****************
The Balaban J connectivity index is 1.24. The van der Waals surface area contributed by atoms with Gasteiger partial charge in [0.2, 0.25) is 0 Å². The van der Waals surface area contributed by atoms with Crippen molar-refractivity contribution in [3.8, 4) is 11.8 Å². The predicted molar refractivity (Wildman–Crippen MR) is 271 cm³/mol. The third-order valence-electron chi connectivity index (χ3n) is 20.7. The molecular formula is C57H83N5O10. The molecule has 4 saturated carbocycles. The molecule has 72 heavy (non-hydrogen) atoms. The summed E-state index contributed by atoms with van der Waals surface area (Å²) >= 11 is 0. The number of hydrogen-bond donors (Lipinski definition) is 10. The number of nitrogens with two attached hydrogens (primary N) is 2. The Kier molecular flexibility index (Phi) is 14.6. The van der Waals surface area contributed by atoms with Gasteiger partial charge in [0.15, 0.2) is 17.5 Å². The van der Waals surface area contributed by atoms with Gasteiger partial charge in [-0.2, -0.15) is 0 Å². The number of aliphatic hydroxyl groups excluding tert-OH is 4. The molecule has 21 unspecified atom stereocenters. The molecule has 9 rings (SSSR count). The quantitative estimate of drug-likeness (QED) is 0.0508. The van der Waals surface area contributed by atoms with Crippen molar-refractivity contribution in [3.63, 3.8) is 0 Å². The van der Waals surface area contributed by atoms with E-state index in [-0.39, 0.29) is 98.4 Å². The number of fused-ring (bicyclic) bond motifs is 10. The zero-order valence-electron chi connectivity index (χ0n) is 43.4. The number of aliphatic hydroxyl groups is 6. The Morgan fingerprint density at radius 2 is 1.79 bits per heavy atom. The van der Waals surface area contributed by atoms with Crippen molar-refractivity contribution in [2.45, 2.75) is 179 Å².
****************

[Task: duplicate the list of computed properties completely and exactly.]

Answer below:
The Balaban J connectivity index is 1.24. The van der Waals surface area contributed by atoms with Gasteiger partial charge in [0.2, 0.25) is 0 Å². The van der Waals surface area contributed by atoms with Crippen molar-refractivity contribution in [3.8, 4) is 11.8 Å². The predicted molar refractivity (Wildman–Crippen MR) is 271 cm³/mol. The third-order valence-electron chi connectivity index (χ3n) is 20.7. The molecular formula is C57H83N5O10. The molecule has 4 saturated carbocycles. The molecule has 72 heavy (non-hydrogen) atoms. The summed E-state index contributed by atoms with van der Waals surface area (Å²) >= 11 is 0. The number of hydrogen-bond donors (Lipinski definition) is 10. The number of nitrogens with two attached hydrogens (primary N) is 2. The Kier molecular flexibility index (Phi) is 14.6. The van der Waals surface area contributed by atoms with Gasteiger partial charge in [0.15, 0.2) is 17.5 Å². The van der Waals surface area contributed by atoms with Gasteiger partial charge in [-0.2, -0.15) is 0 Å². The number of aliphatic hydroxyl groups excluding tert-OH is 4. The molecule has 21 unspecified atom stereocenters. The molecule has 9 rings (SSSR count). The quantitative estimate of drug-likeness (QED) is 0.0508. The van der Waals surface area contributed by atoms with Crippen molar-refractivity contribution in [3.63, 3.8) is 0 Å². The van der Waals surface area contributed by atoms with E-state index in [-0.39, 0.29) is 98.4 Å². The number of fused-ring (bicyclic) bond motifs is 10. The zero-order valence-electron chi connectivity index (χ0n) is 43.4. The number of aliphatic hydroxyl groups is 6. The Morgan fingerprint density at radius 2 is 1.79 bits per heavy atom. The van der Waals surface area contributed by atoms with Crippen molar-refractivity contribution in [2.45, 2.75) is 179 Å².